May 31, A History

Comedy of Errors

Thirty-four years ago today, Comedy of Errors opened at Lincoln Center Theater. The producers were kind enough to schedule this big event on my 30th birthday. After the show, I got into an all-plaid outfit purchased just for the occasion and made my way down to Sardi’s with my date Amy Aquino. We walked in, Amy saw that the place was SRO and, in a voice that soared easily above the chatter and my garish suit, said, “This man has been entertaining you all evening. It’s his birthday. We need a couple of chairs.” We sat, we ate, I got older.

My brother Jonathan Raz, a biostatistician by day and poet by night, celebrated this combined birthday and show opening with a sestina. His poem is sitting on my desk now, reminding me of two things that make life good -- art, from poetry to plays and even plaid suits, and all the people who are my family.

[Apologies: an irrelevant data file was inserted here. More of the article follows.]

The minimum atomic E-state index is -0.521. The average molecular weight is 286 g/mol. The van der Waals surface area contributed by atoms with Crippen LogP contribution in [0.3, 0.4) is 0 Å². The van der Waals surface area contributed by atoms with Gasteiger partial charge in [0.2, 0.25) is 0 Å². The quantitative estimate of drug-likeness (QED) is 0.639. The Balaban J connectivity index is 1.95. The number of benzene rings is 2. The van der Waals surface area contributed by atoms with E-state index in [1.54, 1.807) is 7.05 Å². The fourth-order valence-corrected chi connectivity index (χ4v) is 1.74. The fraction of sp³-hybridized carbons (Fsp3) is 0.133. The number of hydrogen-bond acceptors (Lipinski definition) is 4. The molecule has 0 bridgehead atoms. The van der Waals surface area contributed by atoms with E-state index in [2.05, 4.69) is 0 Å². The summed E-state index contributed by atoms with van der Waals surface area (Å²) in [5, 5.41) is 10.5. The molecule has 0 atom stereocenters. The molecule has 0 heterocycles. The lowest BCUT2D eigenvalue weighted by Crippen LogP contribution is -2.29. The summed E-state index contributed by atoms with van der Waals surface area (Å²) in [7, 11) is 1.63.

One hundred years ago today, in the Greenwood neighborhood of Tulsa, thousands of families lost their homes and hundreds lost their lives when white mobs attacked what was known as Black Wall Street. White supremacy flourished after the massacre. In 1923, the Tulsa Klu Klux Klan erected a meeting house called 'Beno Hall,' as in "be no Negro, be no Jew, be no Catholic, be no immigrant". I’m sharing the Fresh Air review of three documentaries on the Tulsa Massacre to remind us, on this May 31st, when hatred and lies are still rampant, that every Beno is family, too.

Tulsa burning
Tulsa Oklahoma's Greenwood neighborhood, the 'Black Wall Street', on fire in 1921.

Jon's Poem